EQUITY- More than a statement

Grow It Green Morristown stands in solidarity with our Black communities locally and nationwide against racism and police brutality in all its forms. We know Black Lives Matter. Our staff and Board have been actively listening and learning. We know this is far from enough, however it is a start.  We are not willing to remain silent on where we stand as an organization.  
We ask you to join us in taking action to create equity and celebrate diversity.  

Several of our staff and Board leadership joined on a critical applied practice path lasting 5 months joining people across the nation in an interactive series on Anti-Racism and Anti-Oppression led by Yancey Consulting. The sessions challenged us to contemplate: "Why are we here? What are we going to do with this time? How deep are we willing to go? How uncomfortable are we willing to get to eliminate systemic racism and oppressive practices within your organization? What are we committing to do to build values-aligned relationships that we currently do not have?

We approach this journey, dedicated to our core values of Community, Education and Equity and stand against systemic racial inequity. We are committed to act with open eyes to see even further how our programs, practices and communications truly reflect these values at the farm and garden, and in our partnerships with many other local organizations and businesses. We will be setting new milestone targets for 2022, 2025 and 2030, and communicating them to you, our supporters, volunteers, donors and the community we are honored to serve and uplift.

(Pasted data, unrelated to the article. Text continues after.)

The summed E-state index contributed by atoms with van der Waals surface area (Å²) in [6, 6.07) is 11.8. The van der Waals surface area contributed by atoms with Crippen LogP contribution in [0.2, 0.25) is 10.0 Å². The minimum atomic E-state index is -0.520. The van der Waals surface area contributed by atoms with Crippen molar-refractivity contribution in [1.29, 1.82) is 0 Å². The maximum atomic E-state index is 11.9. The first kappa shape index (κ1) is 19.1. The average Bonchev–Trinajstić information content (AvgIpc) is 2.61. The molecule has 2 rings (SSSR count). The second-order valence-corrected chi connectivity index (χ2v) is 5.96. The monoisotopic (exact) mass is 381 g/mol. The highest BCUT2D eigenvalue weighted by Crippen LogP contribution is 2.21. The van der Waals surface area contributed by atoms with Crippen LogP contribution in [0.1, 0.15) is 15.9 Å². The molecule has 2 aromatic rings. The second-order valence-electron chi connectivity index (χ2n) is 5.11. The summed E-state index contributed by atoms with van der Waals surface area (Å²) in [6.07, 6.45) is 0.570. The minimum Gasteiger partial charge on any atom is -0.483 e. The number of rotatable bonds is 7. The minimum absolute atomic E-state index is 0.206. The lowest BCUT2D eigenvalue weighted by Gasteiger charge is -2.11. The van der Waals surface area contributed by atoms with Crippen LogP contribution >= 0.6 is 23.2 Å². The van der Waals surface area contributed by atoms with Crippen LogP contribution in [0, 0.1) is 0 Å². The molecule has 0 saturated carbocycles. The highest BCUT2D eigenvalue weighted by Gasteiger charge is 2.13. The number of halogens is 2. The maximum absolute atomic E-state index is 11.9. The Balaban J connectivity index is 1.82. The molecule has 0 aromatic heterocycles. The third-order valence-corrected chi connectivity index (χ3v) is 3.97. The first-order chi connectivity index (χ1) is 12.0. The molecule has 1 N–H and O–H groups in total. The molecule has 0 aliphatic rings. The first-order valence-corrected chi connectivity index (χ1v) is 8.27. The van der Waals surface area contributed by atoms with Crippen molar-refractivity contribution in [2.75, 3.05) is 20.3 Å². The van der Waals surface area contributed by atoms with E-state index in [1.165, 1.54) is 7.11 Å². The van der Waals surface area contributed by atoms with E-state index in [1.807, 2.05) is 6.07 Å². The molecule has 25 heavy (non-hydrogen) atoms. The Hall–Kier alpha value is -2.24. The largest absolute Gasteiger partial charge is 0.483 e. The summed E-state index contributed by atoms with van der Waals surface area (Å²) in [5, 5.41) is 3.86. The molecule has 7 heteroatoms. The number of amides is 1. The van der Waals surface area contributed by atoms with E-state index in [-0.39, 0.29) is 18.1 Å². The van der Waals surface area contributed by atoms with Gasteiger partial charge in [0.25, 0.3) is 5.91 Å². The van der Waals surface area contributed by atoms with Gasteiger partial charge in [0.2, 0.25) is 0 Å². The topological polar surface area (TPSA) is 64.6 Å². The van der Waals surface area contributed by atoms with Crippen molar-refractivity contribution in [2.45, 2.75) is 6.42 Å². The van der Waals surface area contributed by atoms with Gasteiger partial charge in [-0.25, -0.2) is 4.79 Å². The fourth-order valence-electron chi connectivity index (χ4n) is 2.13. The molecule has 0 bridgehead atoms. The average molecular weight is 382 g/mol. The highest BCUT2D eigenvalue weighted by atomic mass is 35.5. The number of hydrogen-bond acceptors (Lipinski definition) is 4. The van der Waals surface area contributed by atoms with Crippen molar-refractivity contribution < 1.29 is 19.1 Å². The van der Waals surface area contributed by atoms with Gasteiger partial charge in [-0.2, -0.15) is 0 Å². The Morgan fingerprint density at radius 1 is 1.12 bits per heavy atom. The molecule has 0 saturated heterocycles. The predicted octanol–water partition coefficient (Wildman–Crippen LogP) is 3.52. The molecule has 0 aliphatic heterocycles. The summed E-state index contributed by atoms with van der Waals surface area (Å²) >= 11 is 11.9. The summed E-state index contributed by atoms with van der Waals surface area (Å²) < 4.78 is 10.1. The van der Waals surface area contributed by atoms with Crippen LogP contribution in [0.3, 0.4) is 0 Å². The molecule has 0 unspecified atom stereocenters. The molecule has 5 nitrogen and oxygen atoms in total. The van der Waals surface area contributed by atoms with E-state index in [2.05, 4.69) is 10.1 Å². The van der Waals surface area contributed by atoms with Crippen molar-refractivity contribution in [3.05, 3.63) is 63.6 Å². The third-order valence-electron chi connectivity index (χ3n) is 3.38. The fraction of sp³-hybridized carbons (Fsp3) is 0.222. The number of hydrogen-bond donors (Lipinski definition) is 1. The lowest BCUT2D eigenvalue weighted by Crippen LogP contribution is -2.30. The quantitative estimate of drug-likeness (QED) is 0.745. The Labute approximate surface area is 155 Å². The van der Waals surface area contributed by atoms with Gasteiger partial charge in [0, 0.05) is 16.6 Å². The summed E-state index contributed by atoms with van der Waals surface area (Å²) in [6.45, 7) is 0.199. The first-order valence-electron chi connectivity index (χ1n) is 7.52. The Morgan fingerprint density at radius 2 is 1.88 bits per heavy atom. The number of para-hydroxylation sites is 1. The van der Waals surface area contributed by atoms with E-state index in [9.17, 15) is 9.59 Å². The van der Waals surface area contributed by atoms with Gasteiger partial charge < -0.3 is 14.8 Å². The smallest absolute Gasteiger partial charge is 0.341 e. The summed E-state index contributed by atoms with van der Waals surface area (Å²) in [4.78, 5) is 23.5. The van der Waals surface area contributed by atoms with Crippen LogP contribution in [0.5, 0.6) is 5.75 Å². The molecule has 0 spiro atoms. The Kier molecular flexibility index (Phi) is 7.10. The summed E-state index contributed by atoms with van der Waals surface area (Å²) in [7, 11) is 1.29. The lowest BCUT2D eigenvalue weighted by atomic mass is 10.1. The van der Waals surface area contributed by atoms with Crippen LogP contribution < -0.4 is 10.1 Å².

Read on for more information about one of these new programs.
Phase One: Farmer Apprentice Program

Grow It Green has received grant funding for salaries from the New Jersey Conservation Foundation to create two part time diverse farmer apprenticeships this year.  We are pleased to take a resource that we have that sits on land that belonged to the Munsee Lenape- an urban learning farm dedicated to sustainable growing practices founded by George Washington Carver- with Farmer Shaun- and use it to bring agriculture alive for underrepresented persons interested in a career as farmers and stewards of the land.

Our first two farmer apprentices are Grace and Chris. We are so enthused in the pilot phase of this program, when we have been learning and growing to bring people back to the skills of farming as a way to create resilience and health in communities. COVID-19 made this need even more critical with unprecented supply change challenges. We are looking at how we get back to being connected to nature with the lessons learned from indigenous practices.

What kind of history do you have related to agriculture when you look back at your family history? How long ago was that and what perceptions are there that exist in your own household about the role of farmers in our society? Who holds those roles, who owns the land and who makes decisions about what we have available to eat and how it is grown?